Lastly : if you intend on changing the clutch plates it's not that hard at all but you will need a specific Honda OEM socket to remove a bolt on the clutch basket. They sell it for like 50 bucks the bastards. Many people make their own. It looks like this :

Definitely make your own don't be like me and pay half a hundred for that.

Good luck!
example of someone making their own clutch tool. I think there are many types though 20mm, 24mm etc.

You will 100% absolutely want to purchase a clymer manual for your bike :

u/Sanivek · 1 pointr/CafeRacers

Mine is a GS450TX

TL;DR = fix bike fairly quickly and just ride :)

I hope this helps.


2 years ago I cut my mufflers off and mounted Emgo Shorty's. I also replaced my air box with Uni foam pods. I re-jetted the pilot from 17.5 to 20. I moved the main jet up from 115 to 122.5. I briefly cleaned the carbs with the spray parts cleaner, set the air mixture screws to 3 turns, and reassembled the bike. It ran like crap because I took so many shortcuts. I spent a couple weeks riding and fighting with the bike then I parked it for winter. 2 years went by and I didn't even want to deal with the crappy state my bike was in so I left it parked until we moved (better school zone for kids).

Once we got settled I brought my bike home and started tearing it down.
I spent a couple weeks doing the following:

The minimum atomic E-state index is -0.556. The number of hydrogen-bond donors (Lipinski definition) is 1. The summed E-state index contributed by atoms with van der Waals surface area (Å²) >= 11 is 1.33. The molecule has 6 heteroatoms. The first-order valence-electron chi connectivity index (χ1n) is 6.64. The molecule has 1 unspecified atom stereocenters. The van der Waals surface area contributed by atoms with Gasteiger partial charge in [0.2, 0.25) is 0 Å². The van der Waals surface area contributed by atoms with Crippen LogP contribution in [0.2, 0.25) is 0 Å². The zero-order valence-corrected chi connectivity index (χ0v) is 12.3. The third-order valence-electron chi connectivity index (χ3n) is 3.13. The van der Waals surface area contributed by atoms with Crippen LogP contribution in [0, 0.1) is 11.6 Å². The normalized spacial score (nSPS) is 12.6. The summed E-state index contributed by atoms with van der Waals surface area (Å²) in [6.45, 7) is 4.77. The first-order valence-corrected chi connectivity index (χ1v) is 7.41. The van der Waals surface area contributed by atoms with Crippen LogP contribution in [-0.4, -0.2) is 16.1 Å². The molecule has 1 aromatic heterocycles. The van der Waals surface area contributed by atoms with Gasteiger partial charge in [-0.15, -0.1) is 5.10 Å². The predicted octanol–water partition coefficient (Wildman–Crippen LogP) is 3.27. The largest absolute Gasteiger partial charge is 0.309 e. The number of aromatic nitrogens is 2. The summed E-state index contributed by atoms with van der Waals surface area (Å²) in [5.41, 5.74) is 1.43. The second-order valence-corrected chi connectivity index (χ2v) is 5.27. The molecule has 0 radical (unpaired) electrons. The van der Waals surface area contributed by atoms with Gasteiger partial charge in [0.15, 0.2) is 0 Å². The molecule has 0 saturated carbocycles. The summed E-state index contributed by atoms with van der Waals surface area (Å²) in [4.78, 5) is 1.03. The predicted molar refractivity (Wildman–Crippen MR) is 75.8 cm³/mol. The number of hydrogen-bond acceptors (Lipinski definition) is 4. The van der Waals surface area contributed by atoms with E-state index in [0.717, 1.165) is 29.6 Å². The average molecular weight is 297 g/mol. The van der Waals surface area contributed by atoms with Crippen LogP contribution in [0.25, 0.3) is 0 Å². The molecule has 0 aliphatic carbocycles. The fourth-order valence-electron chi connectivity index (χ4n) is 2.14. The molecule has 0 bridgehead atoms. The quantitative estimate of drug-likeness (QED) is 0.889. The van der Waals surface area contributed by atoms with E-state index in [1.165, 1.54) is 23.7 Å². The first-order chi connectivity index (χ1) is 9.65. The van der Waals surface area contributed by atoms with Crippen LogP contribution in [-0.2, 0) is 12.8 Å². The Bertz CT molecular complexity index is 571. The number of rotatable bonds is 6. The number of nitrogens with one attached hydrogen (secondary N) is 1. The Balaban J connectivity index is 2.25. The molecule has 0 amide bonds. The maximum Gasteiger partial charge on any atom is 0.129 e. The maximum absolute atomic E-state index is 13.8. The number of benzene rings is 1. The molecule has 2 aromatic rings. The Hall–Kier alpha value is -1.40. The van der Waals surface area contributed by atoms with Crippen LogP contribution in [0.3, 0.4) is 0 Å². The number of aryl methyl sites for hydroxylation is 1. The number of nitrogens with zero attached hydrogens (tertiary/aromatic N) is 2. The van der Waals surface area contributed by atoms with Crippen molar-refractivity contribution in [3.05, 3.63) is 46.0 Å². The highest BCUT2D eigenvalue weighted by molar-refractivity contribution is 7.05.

u/onewheeldrive619 · 1 pointr/CafeRacers

Yeah it's Autozone automotive color in a can and Eastwood 2K epoxy two part clear in a can. To be honest, I didn't do enough prep on my first effort and you could see some imperfections in the tank so I stripped it and started over. With the right amount of primer/filler and careful sanding, I'm amazed how good the finished product looks. A little bike tank and covers is easy. I can't believe people paint whole cars with rattle cans!

u/T1978_sach · 2 pointsr/CafeRacers

Just a lot of books... Here a re some of the ones I've bought over the past year:

Welding:Principles and Applications (this is a bit overkill but I found it at a used book store)

Advanced Custom Painting Techniques

Four Stroke Performance Tuning

Engine Builders Handbook This is more focused on V8s but has a lot of great advice/best practices.

Sheet Metal Fabrication I have only used the skills in this book to make my electronics box so far, I was originally going to make a cafe style seat but decided on room for a passenger. Someday I would like to make my own gas tank.